By Todd Parker

Have you ever needed to display a list of tables or queries in Access to your users? Perhaps you found that it would come in handy during development? It’s actually a simple thing to do.

Once you gather this information, you can populate a ComboBox and allow your users to select the query they would like to view, and at the same time, protect your Database Window. I actually use this information to help me keep track of my queries. I populate a table with all of my query names and then track additional information on those queries, above and beyond the information that Access allows you to hold in the Description column.

There are two ways to create this list. It depends on what you plan to do with the data once you get it and on your personal preference. If you are going to populate a table with this information, a query can make that a simple trick. If you are going to use this information in code, then you might as well use the database object and access its TableDef and QueryDef collections. Because we are not all programmers, I will show you both ways of creating the list.


Before you continue, please understand that if you use the query method, you will be accessing some of Microsoft’s hidden system tables. These tables should not be edited by anyone, unless you really know what you are doing. It’s actually quite difficult to modify this data due to built-in bindings. But just to be safe, set these queries to SnapShot recordsets, or in code use the acReadOnly argument. I will point out these properties to you in each of the methods described here.

The query method
First, so that you can gain an understanding of where you will get this data, make the Hidden System Tables visible. Use the Tools | Options menu and select the View tab.

Place a check mark in the System Objects box. Apply the changes and click OK. You will now be able to see some MSys* tables in your Tables Window. The icons for these objects should be slightly grayed out.

After you are done viewing these tables, it is best to hide them again. This makes them less likely to be noticed by the next person fooling around in the Tables Window. Your queries will still work, even if these tables are not visible.

Now create a new query in design view. Add the table called [MSysObjects] and select the fields called [Name] and [Type]. The criteria of [Type] = 5 will get your query names, and a criteria of [Type] = 1 with a [Flags] = 0 will get your table names. However, keep in mind that tables of different types will require that you modify your query accordingly. For instance, Linked Tables have a [Type] = 6. In such cases, you could add [Type] = 6 as yet another criteria for [Type]. Now, using the Query Properties, set the RecordsetType to SnapShot.

The code method
Below, you will find a method using code to create the list of tables and queries using the Database Object and its QueryDef and TableDef collections. This method is the recommended way for accomplishing this task and is actually much more versatile. The QueryDefs collection contains the name of each query in your database, and the names for your tables in the TablesDefs collection. When scanning for tables, you obviously do not want to include system tables, so make sure you include an If statement that looks for tables with an attribute of 0.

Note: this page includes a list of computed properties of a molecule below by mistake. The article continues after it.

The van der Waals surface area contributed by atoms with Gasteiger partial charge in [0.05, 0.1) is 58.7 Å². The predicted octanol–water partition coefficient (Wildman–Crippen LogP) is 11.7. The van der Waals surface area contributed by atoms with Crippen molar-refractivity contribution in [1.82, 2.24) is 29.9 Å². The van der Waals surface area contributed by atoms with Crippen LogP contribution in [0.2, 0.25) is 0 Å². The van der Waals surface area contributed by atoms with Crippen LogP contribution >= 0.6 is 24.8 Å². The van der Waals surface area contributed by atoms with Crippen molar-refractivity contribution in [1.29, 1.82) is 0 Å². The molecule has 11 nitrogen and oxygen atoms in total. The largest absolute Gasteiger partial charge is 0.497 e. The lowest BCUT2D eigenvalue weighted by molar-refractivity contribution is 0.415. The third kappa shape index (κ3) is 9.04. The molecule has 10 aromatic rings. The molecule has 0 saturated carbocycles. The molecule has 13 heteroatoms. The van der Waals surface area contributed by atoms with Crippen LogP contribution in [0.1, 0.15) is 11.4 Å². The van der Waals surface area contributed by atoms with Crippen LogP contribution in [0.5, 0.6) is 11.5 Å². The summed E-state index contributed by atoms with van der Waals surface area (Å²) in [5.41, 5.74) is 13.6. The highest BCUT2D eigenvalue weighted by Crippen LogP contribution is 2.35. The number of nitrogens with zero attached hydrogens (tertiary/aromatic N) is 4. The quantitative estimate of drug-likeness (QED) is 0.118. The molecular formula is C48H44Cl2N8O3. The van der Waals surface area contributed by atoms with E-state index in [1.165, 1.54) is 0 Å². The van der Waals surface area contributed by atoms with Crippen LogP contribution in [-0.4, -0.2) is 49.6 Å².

Public Sub GetMyObjectsList()
Dim db As Database
Dim Qry As QueryDef
Dim QryNames As String
Dim QryCount As Integer
Dim Tbl As TableDef
Dim TblNames As String
Dim TblCount As Integer

Set db = CurrentDb
QryCount = 0
TblCount = 0

For Each Qry In db.QueryDefs
 QryNames = QryNames & Qry.Name & “, “
 QryCount = QryCount + 1

For Each Tbl In db.TableDefs
 If Tbl.Attributes = 0 Then ‘Ignores System Tables
 TblNames = TblNames & Tbl.Name & “, “
 TblCount = TblCount + 1
 End If

QryNames = QryNames & “TOTAL Query Count: ” & QryCount
TblNames = TblNames & “TOTAL Table Count: ” & TblCount
MsgBox QryNames
MsgBox TblNames

Set db = Nothing

End Sub
Public Sub SetQryString()

For those code freaks out there, here’s some bonus code.
The following is the Query method, in code. This comes in handy when you need to programmatically manipulate your Query. Create two Blank Queries and call them “FindQueriesQry” and “FindTablesQry.” Notice the OpenQuery method is utilizing the acReadOnly argument.
Dim db As Database
Dim MySQLString As String
Dim QryDef As QueryDef
Dim TypeOfObject As Integer

Set db = CurrentDb
TypeOfObject = 5 ‘To Find Queries
MySQLString = “Select Name, Type from MSysObjects where Type = ” & TypeOfObject

Set QryDef = db.QueryDefs(“FindQueriesQry”)
QryDef.SQL = MySQLString
DoCmd.OpenQuery “FindQueriesQry”, acViewNormal, acReadOnly

TypeOfObject = 1 ‘To Find Tables
MySQLString = “Select Name, Type from MSysObjects where Type = ” & TypeOfObject & _
 ” and Flags = 0″

Set QryDef = db.QueryDefs(“FindTablesQry”)
QryDef.SQL = MySQLString
DoCmd.OpenQuery “FindTablesQry”, acViewNormal, acReadOnly

Set db = Nothing

End Sub

One more reason that the code method is best
I suppose the choice of methods raises an obvious question—which is faster? Truthfully, both are extremely fast. So speed is not an issue here. However, I can tell you that if you decide you would also like to see the Field Names contained in the queries and tables, you are going to want to use the code method.

While the MSysObjects table houses this information for queries only, it is quite cumbersome to sift through. You have to join the MSysObjects table to the MsysQueries table on the [Id] to [ObjectId], and then request both the [Expression] and [Name1]. The code method, on the other hand, already contains a collection called Fields for both tables and queries.

Todd Parker is a developer for Science Applications International Corporation in New Orleans. SAIC deals mostly with nuclear and other energy related companies. Todd has been in the IT field for over 8 years, the majority of that time he has worked as an IT consultant.